There is a great deal of confusion over the difference between the legal concepts of private nuisance and trespassing. Homes and city properties are so close together these days that property rights come into question far more often than they may have in the past. What rights does a property owner have to protect their property and their enjoyment of it?
There are two primary legal concepts that protect a person's property from the intrusion of others, either directly or indirectly. The first -- trespassing -- protects property owners, renters, or lessees from the trespass of others.
At its most basic, in relation to real estate, trespassing means entering property without the consent of the property owner. The law generally only applies to those who enter someone else's property with the intent to trespass, not those who do so in error.
The second legal concept protecting property is less obvious: private nuisance. It prevents Person A from disturbing or interfering with Person B's use or enjoyment of his or her own property. It can occur when one neighbor plays music in the backyard at a disturbing level so that their neighbors are unable to enjoy their backyard or even leave their windows open. Private nuisance can also be more serious, such as when a neighbor leaves their property in such a state of decay or toxicity that it infringes upon their neighbor's enjoyment of their own property. Many varieties of private nuisance take place every day.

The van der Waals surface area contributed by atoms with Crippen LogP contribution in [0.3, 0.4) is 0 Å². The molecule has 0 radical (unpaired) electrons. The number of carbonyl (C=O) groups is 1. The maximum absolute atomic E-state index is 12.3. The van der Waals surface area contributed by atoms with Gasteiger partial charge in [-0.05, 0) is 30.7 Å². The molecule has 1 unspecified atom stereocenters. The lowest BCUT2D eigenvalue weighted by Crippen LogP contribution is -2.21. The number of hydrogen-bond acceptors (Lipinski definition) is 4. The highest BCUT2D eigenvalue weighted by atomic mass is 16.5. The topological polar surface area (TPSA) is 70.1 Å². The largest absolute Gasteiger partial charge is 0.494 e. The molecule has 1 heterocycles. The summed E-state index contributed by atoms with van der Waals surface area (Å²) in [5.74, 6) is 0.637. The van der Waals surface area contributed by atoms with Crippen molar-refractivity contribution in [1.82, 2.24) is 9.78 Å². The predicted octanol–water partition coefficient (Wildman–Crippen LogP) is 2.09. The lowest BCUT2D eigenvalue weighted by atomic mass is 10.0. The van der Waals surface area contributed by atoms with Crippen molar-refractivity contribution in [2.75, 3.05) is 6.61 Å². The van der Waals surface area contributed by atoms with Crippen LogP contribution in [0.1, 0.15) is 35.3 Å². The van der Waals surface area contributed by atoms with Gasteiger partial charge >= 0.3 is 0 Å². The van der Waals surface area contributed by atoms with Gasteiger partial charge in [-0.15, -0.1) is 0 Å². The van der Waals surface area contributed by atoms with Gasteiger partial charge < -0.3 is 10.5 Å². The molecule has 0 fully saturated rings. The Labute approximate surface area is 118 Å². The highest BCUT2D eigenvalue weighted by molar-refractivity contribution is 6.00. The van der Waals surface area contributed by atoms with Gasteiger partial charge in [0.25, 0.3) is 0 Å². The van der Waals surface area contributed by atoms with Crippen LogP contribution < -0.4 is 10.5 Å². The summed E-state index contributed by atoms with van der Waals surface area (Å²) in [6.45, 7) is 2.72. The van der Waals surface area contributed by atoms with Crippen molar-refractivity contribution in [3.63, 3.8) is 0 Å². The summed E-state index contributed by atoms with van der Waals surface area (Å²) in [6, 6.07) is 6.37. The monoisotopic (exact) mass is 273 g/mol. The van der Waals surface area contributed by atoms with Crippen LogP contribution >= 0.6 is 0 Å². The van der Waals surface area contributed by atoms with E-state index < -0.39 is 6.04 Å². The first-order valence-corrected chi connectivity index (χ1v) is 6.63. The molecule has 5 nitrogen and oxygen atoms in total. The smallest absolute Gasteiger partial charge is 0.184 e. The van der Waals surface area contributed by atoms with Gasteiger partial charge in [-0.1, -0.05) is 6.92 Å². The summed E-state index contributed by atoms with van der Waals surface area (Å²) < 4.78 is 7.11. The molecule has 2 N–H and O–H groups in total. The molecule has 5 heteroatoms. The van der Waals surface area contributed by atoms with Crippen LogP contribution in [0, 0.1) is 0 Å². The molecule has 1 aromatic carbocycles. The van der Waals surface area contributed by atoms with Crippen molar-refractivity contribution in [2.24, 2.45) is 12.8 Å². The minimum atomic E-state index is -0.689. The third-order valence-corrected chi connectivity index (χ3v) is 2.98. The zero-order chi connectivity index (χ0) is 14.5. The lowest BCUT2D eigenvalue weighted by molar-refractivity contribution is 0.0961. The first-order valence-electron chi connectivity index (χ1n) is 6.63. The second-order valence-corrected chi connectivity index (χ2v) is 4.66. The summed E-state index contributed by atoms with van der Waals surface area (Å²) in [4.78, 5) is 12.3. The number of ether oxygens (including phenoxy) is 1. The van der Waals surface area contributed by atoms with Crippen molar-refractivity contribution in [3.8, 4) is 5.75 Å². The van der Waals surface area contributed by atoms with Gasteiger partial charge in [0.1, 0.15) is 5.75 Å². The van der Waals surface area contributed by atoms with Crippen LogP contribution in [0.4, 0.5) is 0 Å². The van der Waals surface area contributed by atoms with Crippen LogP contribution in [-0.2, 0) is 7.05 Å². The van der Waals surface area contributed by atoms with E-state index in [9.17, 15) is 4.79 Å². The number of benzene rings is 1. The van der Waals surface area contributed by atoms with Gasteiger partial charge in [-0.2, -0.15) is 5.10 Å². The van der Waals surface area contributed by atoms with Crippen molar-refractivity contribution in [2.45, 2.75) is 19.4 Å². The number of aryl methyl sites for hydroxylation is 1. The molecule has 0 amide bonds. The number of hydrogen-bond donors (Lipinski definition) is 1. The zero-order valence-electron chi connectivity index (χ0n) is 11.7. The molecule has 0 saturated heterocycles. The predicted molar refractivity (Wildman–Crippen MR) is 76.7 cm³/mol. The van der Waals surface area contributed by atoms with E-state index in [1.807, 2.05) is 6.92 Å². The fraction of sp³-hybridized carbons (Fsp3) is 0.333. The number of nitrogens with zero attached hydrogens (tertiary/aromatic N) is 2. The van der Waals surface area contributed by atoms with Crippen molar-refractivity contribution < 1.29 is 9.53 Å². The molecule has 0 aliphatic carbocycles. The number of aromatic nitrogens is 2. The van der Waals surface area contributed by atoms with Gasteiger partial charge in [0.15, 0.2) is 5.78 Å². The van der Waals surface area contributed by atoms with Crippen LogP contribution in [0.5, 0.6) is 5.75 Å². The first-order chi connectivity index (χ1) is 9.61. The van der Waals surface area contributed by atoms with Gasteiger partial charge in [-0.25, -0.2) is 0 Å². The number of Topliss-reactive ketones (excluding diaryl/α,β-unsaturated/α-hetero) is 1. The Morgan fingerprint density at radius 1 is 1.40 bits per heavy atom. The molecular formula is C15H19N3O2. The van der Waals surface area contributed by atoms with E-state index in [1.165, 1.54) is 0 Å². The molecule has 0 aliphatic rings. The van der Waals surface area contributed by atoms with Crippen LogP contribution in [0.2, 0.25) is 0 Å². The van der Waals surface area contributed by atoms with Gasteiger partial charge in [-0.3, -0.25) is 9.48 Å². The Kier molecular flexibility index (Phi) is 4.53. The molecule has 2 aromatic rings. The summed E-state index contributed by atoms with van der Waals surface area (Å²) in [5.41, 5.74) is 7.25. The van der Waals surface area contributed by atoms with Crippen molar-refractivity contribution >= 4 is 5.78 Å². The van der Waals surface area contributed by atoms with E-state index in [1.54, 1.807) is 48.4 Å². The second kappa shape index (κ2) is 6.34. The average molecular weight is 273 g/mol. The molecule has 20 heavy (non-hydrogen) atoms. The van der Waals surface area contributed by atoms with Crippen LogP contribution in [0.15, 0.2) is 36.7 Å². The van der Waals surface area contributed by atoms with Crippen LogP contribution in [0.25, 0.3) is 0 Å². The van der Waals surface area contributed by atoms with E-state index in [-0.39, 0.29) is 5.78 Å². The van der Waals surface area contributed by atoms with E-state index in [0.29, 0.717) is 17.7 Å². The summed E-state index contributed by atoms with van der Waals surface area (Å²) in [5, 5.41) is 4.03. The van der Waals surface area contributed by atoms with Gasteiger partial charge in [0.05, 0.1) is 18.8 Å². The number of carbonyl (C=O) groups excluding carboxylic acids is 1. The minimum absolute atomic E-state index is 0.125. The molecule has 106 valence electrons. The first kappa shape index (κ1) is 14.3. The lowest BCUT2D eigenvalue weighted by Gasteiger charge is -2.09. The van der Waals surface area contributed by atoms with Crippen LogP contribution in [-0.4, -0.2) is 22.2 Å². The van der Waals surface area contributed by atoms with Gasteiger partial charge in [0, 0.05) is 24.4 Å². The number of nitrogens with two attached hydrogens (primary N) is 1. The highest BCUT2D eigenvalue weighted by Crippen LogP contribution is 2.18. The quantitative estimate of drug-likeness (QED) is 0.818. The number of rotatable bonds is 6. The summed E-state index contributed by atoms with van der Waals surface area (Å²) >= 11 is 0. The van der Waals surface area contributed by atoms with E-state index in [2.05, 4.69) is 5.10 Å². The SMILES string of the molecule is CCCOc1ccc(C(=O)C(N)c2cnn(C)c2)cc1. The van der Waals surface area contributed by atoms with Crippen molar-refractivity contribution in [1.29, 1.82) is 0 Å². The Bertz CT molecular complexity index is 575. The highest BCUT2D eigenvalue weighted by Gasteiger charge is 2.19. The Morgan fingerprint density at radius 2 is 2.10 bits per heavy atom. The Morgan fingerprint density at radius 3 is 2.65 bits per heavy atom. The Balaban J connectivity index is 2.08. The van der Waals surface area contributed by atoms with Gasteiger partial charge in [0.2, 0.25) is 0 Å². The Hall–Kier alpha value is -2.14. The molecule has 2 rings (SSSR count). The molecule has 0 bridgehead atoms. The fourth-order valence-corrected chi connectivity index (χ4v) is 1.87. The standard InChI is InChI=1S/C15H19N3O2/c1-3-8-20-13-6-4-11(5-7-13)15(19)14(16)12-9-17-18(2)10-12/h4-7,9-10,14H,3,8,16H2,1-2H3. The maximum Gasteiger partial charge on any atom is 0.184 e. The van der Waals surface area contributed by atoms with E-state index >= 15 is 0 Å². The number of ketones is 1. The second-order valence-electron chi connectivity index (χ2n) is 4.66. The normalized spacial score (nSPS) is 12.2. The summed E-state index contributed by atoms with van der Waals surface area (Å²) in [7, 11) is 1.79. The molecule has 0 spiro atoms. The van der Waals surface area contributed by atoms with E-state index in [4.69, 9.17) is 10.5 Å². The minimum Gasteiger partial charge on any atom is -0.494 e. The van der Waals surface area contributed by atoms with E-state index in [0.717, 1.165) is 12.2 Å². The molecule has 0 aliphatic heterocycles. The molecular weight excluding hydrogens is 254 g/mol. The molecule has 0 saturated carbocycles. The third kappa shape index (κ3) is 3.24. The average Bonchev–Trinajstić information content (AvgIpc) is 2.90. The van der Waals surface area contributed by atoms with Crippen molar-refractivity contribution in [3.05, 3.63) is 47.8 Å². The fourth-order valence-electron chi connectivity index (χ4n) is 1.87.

Whenever possible, it is beneficial to attempt to solve nuisance claims through negotiation. Discussing the problem with the neighbor who is creating the disturbance is the first step. If that fails, writing a letter or enlisting a neutral mediator may help. If that is also unsuccessful, and if all else fails, a property attorney can help. They may be able to provide the negotiating expertise to bring the dispute to a compromise solution. If that also is ineffective, they can file a personal injury lawsuit asking for money damages or an injunction to stop the ongoing private nuisance.
Private nuisance laws vary from state to state. But generally speaking, there are a number of conditions that must exist in order for such a suit to be successful: